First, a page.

WASHINGTON -- The Department of Agriculture reported more than $6 billion in improper payments last year, seeing its overall error rate tick up during a time the Obama administration was aggressively seeking to lower such mistakes, according to a recently released audit.
For fiscal year 2013, the massive department saw its improper payment rate rise to 5.4 percent from 5.1 percent the year before. The rate has been virtually unchanged the past four years, despite efforts to reduce it.
The Department of Agriculture, one of the largest in the government, oversees far more than farm programs. Among other things, it runs the government’s food stamp, school lunch and school breakfast operations, as well as rural housing assistance.
The recent audit, released by the department’s inspector general, shows two agriculture programs with improper payment rates that rank among the highest of any federal program. The school breakfast program, at 25.3 percent, and the school lunch program, at 15.7 percent, rank first and second among the department’s programs that are considered high risk for improper payments, according to the audit.
The rates in the audit are those reported in 2013, although due to the way data are compiled the payments in questions may have been from previous years.
Both the department and the Obama administration in general say they’re pushing hard to reduce improper payments.
In December, a top official in the White House’s Office of Management and Budget wrote in a blog post that improper payments “represent an unacceptable waste of taxpayer resources” and “undermine the integrity of critical government programs.” Beth Cobert, the office’s deputy director for management, went on to tout the administration’s efforts to reduce such payments.
Frank Benenati, a spokesman for the OMB, added Thursday that “reducing improper payments is a priority of this administration and we have made significant progress in reducing those rates over the last five years.” He added that efforts were underway to analyze the root causes of such payment errors.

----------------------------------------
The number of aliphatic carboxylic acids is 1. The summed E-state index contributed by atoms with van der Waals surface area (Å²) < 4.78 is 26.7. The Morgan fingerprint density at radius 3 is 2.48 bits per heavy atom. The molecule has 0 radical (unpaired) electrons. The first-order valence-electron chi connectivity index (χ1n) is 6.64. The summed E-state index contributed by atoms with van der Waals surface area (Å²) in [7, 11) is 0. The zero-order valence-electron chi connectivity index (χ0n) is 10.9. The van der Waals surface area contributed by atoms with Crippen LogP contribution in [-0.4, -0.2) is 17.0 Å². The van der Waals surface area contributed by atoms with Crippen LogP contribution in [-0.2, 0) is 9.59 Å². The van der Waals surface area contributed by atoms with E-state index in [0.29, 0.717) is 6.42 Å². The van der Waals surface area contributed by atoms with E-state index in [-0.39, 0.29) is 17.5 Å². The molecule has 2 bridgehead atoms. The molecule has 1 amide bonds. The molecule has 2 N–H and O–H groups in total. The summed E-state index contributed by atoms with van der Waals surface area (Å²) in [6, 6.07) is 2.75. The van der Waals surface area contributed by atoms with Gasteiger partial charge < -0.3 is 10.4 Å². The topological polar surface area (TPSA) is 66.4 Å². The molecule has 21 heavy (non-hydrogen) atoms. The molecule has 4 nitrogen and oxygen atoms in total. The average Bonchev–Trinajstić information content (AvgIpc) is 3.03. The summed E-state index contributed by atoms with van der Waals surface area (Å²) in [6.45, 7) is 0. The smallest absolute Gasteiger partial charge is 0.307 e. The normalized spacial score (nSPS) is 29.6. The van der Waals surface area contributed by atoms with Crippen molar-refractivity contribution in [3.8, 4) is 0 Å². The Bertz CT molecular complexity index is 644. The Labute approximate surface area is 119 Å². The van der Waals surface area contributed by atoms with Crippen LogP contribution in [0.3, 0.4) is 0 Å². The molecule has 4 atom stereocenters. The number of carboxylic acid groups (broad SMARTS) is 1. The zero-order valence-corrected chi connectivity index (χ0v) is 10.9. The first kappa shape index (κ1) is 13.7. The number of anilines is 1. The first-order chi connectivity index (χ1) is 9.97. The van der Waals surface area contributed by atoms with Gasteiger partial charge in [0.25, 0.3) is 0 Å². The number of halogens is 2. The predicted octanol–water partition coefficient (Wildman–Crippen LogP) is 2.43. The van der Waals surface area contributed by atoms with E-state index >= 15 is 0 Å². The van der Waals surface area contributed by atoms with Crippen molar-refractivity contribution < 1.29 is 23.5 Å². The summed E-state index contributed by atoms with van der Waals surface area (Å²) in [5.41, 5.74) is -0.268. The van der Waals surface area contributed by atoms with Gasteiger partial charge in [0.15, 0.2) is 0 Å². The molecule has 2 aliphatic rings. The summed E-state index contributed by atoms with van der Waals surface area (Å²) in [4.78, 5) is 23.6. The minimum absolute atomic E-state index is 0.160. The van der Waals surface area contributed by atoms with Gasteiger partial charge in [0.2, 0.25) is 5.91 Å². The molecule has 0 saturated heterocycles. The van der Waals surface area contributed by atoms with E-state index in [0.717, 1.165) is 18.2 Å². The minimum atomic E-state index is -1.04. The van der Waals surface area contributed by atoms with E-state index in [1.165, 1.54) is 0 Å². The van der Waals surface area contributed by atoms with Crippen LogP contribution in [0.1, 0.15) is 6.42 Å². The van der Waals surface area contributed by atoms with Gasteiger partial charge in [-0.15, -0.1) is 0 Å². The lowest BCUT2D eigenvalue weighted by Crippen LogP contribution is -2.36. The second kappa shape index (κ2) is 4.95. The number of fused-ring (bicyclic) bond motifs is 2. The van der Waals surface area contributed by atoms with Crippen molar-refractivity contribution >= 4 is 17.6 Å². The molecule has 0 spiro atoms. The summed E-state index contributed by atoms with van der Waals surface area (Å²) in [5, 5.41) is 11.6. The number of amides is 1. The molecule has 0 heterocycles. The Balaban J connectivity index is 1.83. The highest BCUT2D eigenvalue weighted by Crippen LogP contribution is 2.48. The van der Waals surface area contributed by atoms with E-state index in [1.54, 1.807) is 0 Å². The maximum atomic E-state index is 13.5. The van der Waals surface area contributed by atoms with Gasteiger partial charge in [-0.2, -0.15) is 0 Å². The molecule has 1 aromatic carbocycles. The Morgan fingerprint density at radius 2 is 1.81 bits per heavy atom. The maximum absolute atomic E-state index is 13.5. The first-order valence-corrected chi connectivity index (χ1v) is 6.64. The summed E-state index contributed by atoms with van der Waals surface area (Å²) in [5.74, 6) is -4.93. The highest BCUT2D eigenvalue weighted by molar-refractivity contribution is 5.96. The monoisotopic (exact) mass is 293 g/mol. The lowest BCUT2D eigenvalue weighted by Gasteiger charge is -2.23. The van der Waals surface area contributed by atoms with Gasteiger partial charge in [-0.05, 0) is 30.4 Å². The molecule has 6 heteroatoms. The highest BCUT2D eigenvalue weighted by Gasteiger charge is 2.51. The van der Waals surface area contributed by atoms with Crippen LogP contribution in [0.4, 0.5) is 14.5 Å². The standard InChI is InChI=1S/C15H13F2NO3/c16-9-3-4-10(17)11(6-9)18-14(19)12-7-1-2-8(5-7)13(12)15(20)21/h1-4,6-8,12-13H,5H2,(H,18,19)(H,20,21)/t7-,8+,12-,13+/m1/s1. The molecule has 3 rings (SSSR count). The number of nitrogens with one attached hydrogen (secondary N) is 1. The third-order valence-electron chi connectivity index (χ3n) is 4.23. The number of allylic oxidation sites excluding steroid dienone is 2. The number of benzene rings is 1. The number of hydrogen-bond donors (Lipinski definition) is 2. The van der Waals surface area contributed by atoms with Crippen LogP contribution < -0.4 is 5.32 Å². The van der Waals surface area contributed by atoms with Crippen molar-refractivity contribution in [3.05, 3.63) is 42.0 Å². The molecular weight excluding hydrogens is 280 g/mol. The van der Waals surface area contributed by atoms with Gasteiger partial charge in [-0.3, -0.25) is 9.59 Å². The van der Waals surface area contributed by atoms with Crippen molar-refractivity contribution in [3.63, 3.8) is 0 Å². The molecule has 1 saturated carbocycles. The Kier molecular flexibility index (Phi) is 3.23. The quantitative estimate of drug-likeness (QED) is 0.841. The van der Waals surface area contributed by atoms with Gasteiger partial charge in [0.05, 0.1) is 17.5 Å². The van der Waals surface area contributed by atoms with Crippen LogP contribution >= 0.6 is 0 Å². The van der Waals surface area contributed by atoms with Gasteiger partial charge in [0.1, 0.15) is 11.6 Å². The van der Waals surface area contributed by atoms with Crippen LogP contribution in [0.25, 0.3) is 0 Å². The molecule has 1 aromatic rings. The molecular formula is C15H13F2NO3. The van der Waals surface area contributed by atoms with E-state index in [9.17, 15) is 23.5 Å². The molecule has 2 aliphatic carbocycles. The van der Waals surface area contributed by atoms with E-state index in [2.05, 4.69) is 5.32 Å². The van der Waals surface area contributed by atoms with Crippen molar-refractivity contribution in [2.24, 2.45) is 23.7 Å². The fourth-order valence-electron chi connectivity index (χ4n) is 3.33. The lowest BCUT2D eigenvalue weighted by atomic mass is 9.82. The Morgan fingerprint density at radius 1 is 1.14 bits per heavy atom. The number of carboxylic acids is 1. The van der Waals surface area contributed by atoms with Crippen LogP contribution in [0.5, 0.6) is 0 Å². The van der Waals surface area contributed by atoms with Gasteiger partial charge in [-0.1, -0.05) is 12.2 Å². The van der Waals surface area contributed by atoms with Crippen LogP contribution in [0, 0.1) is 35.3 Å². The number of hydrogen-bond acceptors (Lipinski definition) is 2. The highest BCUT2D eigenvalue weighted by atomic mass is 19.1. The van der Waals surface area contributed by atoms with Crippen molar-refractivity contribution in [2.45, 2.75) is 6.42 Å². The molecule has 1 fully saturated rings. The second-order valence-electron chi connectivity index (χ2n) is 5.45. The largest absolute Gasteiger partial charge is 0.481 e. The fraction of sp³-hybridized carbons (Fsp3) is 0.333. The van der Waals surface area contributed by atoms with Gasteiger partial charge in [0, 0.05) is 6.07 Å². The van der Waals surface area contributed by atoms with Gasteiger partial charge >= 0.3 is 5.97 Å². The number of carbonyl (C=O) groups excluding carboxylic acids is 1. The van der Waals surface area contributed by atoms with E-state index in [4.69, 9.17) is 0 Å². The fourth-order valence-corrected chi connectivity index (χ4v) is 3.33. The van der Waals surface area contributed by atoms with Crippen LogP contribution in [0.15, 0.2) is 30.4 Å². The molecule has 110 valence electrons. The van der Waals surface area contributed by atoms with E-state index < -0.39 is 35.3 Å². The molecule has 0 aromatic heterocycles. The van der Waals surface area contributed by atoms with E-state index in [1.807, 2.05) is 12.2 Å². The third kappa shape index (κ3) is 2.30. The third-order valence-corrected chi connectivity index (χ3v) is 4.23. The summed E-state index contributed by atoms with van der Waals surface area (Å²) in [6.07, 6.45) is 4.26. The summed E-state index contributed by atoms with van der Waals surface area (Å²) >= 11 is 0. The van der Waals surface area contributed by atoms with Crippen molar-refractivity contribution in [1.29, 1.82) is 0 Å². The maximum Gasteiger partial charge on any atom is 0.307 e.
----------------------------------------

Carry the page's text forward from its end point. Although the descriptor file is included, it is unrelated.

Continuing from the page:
Likewise, department spokeswoman Brooke Hardison said, “USDA takes the issue of improper payments seriously, and is committed to strengthening its program integrity.” She added that the department is “taking steps to reduce the rate of improper payments, including developing corrective action plans and setting agency-specific targets for error reduction.”
Improper payments occur when money goes to the wrong recipient; when the right recipient receives the incorrect amount of money, whether too much or too little; when documentation isn’t available to support a payment; or when a recipient uses funds improperly.
An improper payment is different from fraud, and the government is able to recoup some of the errant payments. But the administration said on its website that tracks the issue that “all improper payments degrade the integrity of government programs and compromise citizens’ trust in government.”
According to the recent audit, in fiscal 2012 the Department of Agriculture said 16 of its programs were “vulnerable to significant improper payments” and that it had made $5.5 billion in such payments.
Department officials laid plans to reduce improper payments. The department conducted quarterly status meetings with managers of programs at high risk of improper payments, revised its reporting processes and took several other steps to tackle the problem.
From fiscal 2012 to 2013, the improper-payment rate governmentwide dropped from 3.7 percent to 3.5 percent, according to the OMB.
The Department of Agriculture’s rate, however, increased. Given that department programs also were getting larger, it meant that the total in improper payments jumped to $6.2 billion, according to the audit.
In its high-profile food stamp program – a political hot potato that often comes under fire due to concerns about abuse – the improper-payment rate dropped to 3.4 percent, a historic low. Given the size of the food stamp program, however, that still meant $2.6 billion in improper payments went out.
There’s a wide variation among the states in error rates for the food stamp program, from a high of 7.4 percent in Rhode Island to less than 1 percent in Florida.
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